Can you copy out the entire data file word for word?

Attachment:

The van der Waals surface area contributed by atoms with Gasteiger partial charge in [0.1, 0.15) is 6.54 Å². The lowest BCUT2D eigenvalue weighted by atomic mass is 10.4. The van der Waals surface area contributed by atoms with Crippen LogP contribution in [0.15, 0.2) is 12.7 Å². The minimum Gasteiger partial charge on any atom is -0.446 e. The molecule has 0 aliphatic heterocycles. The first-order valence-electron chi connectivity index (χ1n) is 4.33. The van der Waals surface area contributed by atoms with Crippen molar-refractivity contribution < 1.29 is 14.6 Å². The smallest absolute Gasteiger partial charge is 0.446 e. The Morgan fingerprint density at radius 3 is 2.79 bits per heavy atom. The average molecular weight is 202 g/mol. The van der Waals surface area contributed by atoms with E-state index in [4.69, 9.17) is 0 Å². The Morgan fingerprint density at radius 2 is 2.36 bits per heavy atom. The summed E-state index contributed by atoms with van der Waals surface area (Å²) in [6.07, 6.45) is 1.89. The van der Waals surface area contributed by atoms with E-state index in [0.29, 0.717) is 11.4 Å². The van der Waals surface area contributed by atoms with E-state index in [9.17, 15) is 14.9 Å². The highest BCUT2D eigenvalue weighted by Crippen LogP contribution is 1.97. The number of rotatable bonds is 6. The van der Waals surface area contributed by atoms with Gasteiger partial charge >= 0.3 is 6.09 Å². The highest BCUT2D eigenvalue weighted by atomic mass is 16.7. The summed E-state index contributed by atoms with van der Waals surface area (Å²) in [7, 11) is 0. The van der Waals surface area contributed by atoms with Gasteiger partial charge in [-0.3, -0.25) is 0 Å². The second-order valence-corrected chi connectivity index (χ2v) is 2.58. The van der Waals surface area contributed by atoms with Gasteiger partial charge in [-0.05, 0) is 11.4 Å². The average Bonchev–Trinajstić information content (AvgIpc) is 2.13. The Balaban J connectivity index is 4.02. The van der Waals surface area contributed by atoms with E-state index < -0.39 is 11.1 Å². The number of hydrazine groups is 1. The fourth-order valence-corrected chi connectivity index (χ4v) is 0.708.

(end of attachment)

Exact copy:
The van der Waals surface area contributed by atoms with Gasteiger partial charge in [0.1, 0.15) is 6.54 Å². The lowest BCUT2D eigenvalue weighted by atomic mass is 10.4. The van der Waals surface area contributed by atoms with Crippen LogP contribution in [0.15, 0.2) is 12.7 Å². The minimum Gasteiger partial charge on any atom is -0.446 e. The molecule has 0 aliphatic heterocycles. The first-order valence-electron chi connectivity index (χ1n) is 4.33. The van der Waals surface area contributed by atoms with Crippen molar-refractivity contribution < 1.29 is 14.6 Å². The smallest absolute Gasteiger partial charge is 0.446 e. The Morgan fingerprint density at radius 3 is 2.79 bits per heavy atom. The average molecular weight is 202 g/mol. The van der Waals surface area contributed by atoms with E-state index in [4.69, 9.17) is 0 Å². The Morgan fingerprint density at radius 2 is 2.36 bits per heavy atom. The summed E-state index contributed by atoms with van der Waals surface area (Å²) in [6.07, 6.45) is 1.89. The van der Waals surface area contributed by atoms with E-state index in [0.29, 0.717) is 11.4 Å². The van der Waals surface area contributed by atoms with E-state index in [9.17, 15) is 14.9 Å². The highest BCUT2D eigenvalue weighted by Crippen LogP contribution is 1.97. The number of rotatable bonds is 6. The van der Waals surface area contributed by atoms with Gasteiger partial charge >= 0.3 is 6.09 Å². The highest BCUT2D eigenvalue weighted by atomic mass is 16.7. The summed E-state index contributed by atoms with van der Waals surface area (Å²) in [7, 11) is 0. The van der Waals surface area contributed by atoms with Gasteiger partial charge in [-0.3, -0.25) is 0 Å². The second-order valence-corrected chi connectivity index (χ2v) is 2.58. The van der Waals surface area contributed by atoms with Gasteiger partial charge in [-0.05, 0) is 11.4 Å². The average Bonchev–Trinajstić information content (AvgIpc) is 2.13. The Balaban J connectivity index is 4.02. The van der Waals surface area contributed by atoms with E-state index < -0.39 is 11.1 Å². The number of hydrazine groups is 1. The fourth-order valence-corrected chi connectivity index (χ4v) is 0.708.